Accountability and yardstick competition in the public provision of education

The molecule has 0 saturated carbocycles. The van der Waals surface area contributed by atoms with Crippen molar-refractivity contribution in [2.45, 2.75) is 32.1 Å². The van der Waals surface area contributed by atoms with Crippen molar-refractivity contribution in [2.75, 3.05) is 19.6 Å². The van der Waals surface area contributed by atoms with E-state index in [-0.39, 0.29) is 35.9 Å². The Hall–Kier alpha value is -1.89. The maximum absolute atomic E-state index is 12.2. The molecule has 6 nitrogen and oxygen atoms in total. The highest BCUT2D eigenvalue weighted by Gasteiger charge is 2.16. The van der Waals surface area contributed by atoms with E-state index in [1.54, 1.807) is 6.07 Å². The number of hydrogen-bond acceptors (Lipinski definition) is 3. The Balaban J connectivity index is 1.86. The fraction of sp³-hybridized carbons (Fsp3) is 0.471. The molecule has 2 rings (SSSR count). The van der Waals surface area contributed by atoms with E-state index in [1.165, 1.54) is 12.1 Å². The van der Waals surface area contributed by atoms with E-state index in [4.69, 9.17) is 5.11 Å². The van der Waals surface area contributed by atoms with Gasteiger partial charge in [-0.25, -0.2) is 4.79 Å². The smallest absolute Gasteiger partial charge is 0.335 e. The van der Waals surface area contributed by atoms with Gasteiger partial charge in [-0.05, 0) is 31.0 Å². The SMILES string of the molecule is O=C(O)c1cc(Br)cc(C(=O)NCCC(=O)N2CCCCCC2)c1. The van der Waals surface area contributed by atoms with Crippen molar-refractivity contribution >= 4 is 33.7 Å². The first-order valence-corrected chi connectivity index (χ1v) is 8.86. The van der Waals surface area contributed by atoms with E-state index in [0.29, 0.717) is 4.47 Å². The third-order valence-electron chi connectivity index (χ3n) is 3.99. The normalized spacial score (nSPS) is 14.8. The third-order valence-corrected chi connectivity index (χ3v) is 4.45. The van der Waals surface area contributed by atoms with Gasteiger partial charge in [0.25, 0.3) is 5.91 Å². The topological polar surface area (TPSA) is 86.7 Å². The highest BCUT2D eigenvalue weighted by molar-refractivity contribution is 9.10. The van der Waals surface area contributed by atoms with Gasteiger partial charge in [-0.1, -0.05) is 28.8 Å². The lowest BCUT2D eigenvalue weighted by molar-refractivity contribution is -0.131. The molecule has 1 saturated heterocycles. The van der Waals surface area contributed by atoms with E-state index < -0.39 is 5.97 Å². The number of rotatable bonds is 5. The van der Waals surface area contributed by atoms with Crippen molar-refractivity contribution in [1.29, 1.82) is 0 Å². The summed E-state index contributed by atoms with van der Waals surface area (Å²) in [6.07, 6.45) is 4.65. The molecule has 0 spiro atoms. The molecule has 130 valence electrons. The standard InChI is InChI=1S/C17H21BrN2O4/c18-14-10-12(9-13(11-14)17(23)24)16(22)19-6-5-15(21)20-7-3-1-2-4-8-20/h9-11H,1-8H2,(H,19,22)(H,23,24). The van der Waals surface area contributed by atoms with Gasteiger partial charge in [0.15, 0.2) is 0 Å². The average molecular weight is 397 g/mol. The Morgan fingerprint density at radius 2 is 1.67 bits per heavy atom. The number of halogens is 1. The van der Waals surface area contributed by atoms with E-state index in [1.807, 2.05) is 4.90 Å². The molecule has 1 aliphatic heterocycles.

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This paper explores the institutional change introduced by the public disclosure of an education development index (IDEB, Basic Education Development Index) in 2007 to identify the e ect of education accountability on yardstick competition in education spending for Brazilian municipalities. Our results are threefold. First, political incentives are pervasive in setting the education expenditures. The spatial strategic behavior on education spending is estimated lower for lame-ducks and for those incumbents with majority support at the city council. This suggests a strong relation between commitment and accountability which reinforces yardstick competition theory. Second, we nd a minor reduction (20%) in spatial interaction for public education spending after IDEB's disclosure | compared to the spatial correlation before the disclosure of the index. This suggests that public release of information may decrease the importance of the neighbors` counterpart information on voter`s decision. Third, exploring the discontinuity of IDEB`s disclosure rule around the cut-o of 30 students enrolled in the grade under assessment, our estimates suggest that the spatial autocorrelation | and hence yardstick competition | is reduced in 54%. Finally, an unforeseen result suggests that the disclosure of IDEB increases expenditures, more than 100% according to our estimates.